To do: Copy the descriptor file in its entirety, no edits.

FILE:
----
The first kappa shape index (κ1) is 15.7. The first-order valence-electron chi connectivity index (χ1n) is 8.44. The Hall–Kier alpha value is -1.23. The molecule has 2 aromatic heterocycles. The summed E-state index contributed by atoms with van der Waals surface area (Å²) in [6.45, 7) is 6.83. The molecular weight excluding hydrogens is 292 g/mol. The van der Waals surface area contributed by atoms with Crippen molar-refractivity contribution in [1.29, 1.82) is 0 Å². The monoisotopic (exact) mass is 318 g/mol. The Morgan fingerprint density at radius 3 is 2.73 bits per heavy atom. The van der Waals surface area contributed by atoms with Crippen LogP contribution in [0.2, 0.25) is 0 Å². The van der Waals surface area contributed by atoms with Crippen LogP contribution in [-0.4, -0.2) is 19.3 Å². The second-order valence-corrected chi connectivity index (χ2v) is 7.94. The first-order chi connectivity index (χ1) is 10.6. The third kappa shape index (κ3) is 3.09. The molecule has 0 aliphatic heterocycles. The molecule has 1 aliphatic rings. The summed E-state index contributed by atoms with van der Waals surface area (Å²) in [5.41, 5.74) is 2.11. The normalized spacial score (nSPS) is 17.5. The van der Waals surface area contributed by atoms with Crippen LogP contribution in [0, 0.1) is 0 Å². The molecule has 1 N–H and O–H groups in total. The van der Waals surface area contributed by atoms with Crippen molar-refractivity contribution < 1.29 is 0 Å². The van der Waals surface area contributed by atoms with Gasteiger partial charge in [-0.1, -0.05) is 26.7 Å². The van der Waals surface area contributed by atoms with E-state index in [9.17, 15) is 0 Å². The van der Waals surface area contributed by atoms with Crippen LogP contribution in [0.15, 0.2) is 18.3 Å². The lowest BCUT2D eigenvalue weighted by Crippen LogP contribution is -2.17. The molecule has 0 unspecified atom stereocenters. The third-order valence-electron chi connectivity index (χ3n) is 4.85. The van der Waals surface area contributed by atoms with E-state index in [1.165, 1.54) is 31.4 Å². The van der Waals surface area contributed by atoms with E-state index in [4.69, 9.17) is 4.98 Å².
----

The first kappa shape index (κ1) is 15.7. The first-order valence-electron chi connectivity index (χ1n) is 8.44. The Hall–Kier alpha value is -1.23. The molecule has 2 aromatic heterocycles. The summed E-state index contributed by atoms with van der Waals surface area (Å²) in [6.45, 7) is 6.83. The molecular weight excluding hydrogens is 292 g/mol. The van der Waals surface area contributed by atoms with Crippen molar-refractivity contribution in [1.29, 1.82) is 0 Å². The monoisotopic (exact) mass is 318 g/mol. The Morgan fingerprint density at radius 3 is 2.73 bits per heavy atom. The van der Waals surface area contributed by atoms with Crippen LogP contribution in [0.2, 0.25) is 0 Å². The van der Waals surface area contributed by atoms with Crippen LogP contribution in [-0.4, -0.2) is 19.3 Å². The second-order valence-corrected chi connectivity index (χ2v) is 7.94. The first-order chi connectivity index (χ1) is 10.6. The third kappa shape index (κ3) is 3.09. The molecule has 0 aliphatic heterocycles. The molecule has 1 aliphatic rings. The summed E-state index contributed by atoms with van der Waals surface area (Å²) in [5.41, 5.74) is 2.11. The normalized spacial score (nSPS) is 17.5. The van der Waals surface area contributed by atoms with Crippen LogP contribution in [0, 0.1) is 0 Å². The molecule has 1 N–H and O–H groups in total. The van der Waals surface area contributed by atoms with Crippen molar-refractivity contribution < 1.29 is 0 Å². The van der Waals surface area contributed by atoms with Gasteiger partial charge in [-0.1, -0.05) is 26.7 Å². The van der Waals surface area contributed by atoms with E-state index in [9.17, 15) is 0 Å². The van der Waals surface area contributed by atoms with Crippen LogP contribution in [0.15, 0.2) is 18.3 Å². The lowest BCUT2D eigenvalue weighted by Crippen LogP contribution is -2.17. The molecule has 0 unspecified atom stereocenters. The third-order valence-electron chi connectivity index (χ3n) is 4.85. The van der Waals surface area contributed by atoms with E-state index in [1.165, 1.54) is 31.4 Å². The van der Waals surface area contributed by atoms with E-state index in [4.69, 9.17) is 4.98 Å².